I agree that if all the needed ingredients to commit murder are there, the only thing holding back a human from going through the act is conscience; fear of getting caught, fear of feeling guilty. It seems to me that some humans lack this trait of conscience or become insane because they go ahead go through with it already knowing the consequences. This to me is an individualized trait- not governed soley by heredity or environment. This individual is not out for the common good of man- only out for him/herself. It almost a type of survival of the fittest mode- like it’s me or him type of thinking but not in a fight or flight circumstance for the perpetrator.

  7. #7 Mitch Diamond
    February 20, 2011

    Not sure if this is the right place to ask this, but…
    I’m reading DS and EO Wilson’s Evolution “for the Good of the Group. Two of the examples they use for group selection, the siphonophores and slime molds, don’t seem to support the group selection they espouse.

    In the case of the siphonophores they acknowledge that the organism, or as they call it, the colony, is genetically identical, and they want to make this an instance of group selection. The zooids, the component units of siphonophores, may have evolved from separate species to symbiotically cooperate but are now one organism sharing one genotype. How can this animal be an example of group selection when we’re dealing with one genetic individual? Wouldn’t group selection only work with non-identical genotypes?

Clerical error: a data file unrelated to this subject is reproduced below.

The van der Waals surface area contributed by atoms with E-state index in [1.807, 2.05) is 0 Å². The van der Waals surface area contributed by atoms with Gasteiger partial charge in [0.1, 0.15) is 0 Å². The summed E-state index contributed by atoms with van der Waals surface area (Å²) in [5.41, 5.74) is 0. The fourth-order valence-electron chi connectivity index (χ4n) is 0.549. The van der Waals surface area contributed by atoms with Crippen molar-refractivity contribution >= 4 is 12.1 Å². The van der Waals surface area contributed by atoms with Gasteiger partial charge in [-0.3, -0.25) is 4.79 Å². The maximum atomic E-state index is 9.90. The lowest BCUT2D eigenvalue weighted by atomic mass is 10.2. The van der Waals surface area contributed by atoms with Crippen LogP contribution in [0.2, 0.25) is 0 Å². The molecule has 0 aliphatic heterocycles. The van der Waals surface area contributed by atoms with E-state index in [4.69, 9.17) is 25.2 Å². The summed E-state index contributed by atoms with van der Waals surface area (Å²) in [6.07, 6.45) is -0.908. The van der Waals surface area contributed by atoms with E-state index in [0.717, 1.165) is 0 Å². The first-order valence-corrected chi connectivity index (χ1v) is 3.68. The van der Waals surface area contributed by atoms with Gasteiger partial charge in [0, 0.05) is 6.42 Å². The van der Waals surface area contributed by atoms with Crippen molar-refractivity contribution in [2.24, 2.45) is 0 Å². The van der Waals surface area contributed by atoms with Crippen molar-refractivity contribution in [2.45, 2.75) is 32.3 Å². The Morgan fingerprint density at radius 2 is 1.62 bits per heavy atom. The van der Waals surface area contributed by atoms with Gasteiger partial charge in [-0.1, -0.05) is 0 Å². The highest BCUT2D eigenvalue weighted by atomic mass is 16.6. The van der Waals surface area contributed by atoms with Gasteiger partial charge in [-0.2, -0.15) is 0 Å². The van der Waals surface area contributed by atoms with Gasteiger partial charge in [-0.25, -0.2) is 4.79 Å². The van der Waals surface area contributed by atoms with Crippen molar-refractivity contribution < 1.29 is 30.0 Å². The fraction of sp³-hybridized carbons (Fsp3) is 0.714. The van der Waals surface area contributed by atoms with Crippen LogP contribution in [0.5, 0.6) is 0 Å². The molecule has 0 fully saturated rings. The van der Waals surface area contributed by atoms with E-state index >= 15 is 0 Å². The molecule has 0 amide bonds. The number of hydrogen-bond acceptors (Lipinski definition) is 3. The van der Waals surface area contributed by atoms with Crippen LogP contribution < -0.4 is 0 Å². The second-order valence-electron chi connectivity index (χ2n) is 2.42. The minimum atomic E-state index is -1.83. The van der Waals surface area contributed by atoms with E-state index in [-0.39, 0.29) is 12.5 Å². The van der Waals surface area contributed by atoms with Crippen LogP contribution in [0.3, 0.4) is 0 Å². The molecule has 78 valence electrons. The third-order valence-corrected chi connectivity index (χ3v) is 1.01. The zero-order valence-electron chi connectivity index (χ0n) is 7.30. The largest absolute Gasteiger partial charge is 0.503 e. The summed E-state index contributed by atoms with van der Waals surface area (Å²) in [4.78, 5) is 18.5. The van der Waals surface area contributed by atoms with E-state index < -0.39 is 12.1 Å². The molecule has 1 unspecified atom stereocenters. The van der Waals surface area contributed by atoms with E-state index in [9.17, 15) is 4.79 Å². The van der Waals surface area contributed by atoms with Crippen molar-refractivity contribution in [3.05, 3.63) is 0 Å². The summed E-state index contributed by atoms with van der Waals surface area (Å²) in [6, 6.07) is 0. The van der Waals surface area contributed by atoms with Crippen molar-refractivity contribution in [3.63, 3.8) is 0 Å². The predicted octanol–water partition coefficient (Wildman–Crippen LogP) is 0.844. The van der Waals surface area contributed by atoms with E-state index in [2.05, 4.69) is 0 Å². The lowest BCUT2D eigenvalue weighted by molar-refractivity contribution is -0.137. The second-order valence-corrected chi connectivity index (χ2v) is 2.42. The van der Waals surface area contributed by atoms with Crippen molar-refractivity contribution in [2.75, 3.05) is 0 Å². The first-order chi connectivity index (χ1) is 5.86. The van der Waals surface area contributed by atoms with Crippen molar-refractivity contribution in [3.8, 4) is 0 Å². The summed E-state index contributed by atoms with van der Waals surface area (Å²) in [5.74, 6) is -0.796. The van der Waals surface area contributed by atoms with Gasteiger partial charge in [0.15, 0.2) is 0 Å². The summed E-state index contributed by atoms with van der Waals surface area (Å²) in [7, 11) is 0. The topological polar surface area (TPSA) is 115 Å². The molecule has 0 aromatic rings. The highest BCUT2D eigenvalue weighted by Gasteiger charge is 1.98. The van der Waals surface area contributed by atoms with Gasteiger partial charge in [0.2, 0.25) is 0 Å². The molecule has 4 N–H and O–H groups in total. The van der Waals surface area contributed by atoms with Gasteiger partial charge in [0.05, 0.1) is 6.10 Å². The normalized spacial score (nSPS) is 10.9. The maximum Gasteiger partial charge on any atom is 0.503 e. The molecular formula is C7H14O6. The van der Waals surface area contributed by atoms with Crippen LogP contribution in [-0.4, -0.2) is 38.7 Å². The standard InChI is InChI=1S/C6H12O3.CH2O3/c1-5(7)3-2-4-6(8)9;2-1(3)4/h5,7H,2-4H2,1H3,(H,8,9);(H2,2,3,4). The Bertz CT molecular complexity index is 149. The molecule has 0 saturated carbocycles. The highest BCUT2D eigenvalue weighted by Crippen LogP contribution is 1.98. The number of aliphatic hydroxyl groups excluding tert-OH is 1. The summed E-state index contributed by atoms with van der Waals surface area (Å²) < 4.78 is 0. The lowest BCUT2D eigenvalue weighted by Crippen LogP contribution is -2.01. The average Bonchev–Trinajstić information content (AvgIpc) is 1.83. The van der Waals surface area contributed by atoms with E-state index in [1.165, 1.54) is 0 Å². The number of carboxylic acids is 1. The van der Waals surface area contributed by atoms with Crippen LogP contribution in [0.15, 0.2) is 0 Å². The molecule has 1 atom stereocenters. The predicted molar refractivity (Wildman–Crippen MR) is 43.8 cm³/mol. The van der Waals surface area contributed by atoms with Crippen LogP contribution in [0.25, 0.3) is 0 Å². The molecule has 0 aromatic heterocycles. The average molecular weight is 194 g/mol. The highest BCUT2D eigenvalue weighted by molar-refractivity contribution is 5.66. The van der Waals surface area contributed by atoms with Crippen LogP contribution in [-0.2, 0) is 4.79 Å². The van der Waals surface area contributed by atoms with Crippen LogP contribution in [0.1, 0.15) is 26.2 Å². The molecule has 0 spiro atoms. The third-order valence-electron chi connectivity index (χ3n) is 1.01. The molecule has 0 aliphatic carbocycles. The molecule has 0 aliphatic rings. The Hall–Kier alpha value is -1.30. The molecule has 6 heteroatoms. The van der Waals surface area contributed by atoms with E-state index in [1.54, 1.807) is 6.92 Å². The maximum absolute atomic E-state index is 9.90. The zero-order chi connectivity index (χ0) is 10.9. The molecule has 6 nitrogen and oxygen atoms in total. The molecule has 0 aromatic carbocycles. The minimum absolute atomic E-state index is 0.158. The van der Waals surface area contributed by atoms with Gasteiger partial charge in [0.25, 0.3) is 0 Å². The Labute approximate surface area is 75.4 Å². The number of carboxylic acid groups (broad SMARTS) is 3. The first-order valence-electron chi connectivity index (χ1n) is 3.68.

In the case of the slime molds, the formerly individual, single-cell amoebas form a multicellular organism with specialized cells, some of which give rise to reproductive spore cells and others that will intentionally die without reproducing. The Wilsons claim this is an example of group selection because some of the amoebas contribute to the fitness of others without any reproductive ability for themselves. This would be true if each amoeba was genetically different, but it would be nice if the Wilsons actually had that evidence and stated it. However, recent studies have suggested that, at least in some cases, the slime mold reproductive structures (slugs) are comprised of clones, i.e. are genetically identical. Even then, the Wilsons claim this is a case of group selection when, at the very least, it should be kin selection. (See Discovery of a large clonal patch of a social amoeba: implications for social evolution. http://www.ncbi.nlm.nih.gov/pubmed/19243508)

    Can someone explain to me how these are examples of group selection?

  8. #8 David Sloan Wilson
    February 20, 2011

    Very quickly, multilevel selection is a nested series of fitness comparisons:

    Among genes, within individuals (gene-level selection)
    Among individuals, within groups (individual-level selection)
    Among groups, within a metapopulation (group-level selection)
    And so on…

    When we apply these simple comparisons to clonal groups, it is clear that there is no individual-level selection (because there is no genetic variation within groups) and natural selection takes place entirely on the basis of group-level selection. These are examples of PURE group selection, not NO group selection.